UC Irvine Alumnus Promotes Novel
Various conversations continued to take place as the crowd waited patiently for Winthrop to be introduced. After much anticipation, Janice Obuchowski, a second-year Master of Fine Arts student, stepped up to the podium to introduce Winthrop. As she made her way, Winthrop was met with wide applause from the audience. Once the applause died down and the crowd became silent, Winthrop began reading the first chapter of “December.”
Winthrop’s second novel is about a troubled 11-year-old girl, Isabelle, and a family in crisis. When “December” begins, Isabelle has not spoken a single word in nearly a year. Her silence frustrates her parents, a number of psychiatrists and her Manhattan private school teachers, who by December are all beginning to lose patience with her. On the verge of expulsion from her school, Isabelle’s parents are forced to confront the possibility that her silence is perhaps a “lifelong transformation” from which their daughter might never emerge.
“December” illustrates an unforgettable picture of a family dealing with the crisis of their daughter “locked into an isolation of her own making and from which only she can decide to break free.”
After Winthrop finished reading parts from her new novel, the New University had the opportunity to sit down and talk to Winthrop about the real inspiration behind “December” and what it takes to become a great writer:
New University: What is your work schedule like when you are writing?
Elizabeth Hartley Winthrop: I find it best to work every morning of every day. After a couple of hours of writing I like to walk away from what I have written and return to it some time in the afternoon. However, if I am not feeling inspired that day I never force myself to write something, because nine out of 10 times, I end up deleting material that seems forced.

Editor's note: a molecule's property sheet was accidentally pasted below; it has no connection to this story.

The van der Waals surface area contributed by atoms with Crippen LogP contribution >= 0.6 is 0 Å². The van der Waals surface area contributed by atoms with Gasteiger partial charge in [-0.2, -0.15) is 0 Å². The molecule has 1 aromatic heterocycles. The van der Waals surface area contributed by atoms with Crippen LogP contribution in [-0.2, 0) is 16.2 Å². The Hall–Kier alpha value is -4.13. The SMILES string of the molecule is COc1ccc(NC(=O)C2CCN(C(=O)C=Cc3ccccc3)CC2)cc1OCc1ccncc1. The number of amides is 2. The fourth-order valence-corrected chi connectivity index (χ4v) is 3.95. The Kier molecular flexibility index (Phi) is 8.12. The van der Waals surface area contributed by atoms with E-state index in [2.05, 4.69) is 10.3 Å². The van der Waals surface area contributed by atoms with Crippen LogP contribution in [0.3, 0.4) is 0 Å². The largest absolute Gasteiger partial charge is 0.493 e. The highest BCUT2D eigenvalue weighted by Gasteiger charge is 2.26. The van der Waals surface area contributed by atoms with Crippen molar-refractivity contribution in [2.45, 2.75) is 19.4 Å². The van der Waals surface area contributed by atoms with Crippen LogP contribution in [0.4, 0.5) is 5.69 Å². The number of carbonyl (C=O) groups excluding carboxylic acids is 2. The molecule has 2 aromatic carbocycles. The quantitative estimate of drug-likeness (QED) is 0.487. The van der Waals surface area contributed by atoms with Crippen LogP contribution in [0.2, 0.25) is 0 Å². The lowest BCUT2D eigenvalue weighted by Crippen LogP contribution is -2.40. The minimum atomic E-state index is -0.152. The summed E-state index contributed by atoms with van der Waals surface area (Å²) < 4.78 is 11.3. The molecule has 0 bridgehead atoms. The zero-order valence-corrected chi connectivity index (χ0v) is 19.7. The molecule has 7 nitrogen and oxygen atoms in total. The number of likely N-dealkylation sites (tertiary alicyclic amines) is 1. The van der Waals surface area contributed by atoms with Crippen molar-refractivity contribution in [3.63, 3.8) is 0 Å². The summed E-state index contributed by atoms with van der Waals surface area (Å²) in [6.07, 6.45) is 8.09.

New U: What inspired you to write this book?
Winthrop: The truth of the matter is that as children, we all put our parents through hell, and I wanted to see how the family deals with crisis when the child creates it.
New U: Was “December” harder to write than your first novel, “Fireworks?”
Winthrop: Actually, writing “December” was a lot easier than writing my first novel. A lot of the scenes in “December” take place in New York, which is where I grew up, so I was able to get back to my roots.
New U: What did you learn from the Master of Fine Arts (MFA) Program at UCI?
Winthrop: The most important thing that I learned from the program is how to become a better reader. By becoming a better reader, I was able to give better feedback and criticism to fellow writers in my workshops. And after becoming a better reader, I was then able to look at my own work more critically, which allowed me to improve my writing.
New U: Do you have any advice for young writers?
Winthrop: The best advice I can give young writers is to never stop writing, because if you stop writing you will never learn how to become a better writer. The more you write, the more you learn, which allows you to gain more confidence about your writing.
The UCI Bookstore Author Series continues this Wednesday at 5 p.m., featuring poets Colette LaBouff Atkinson and Stephanie Brown.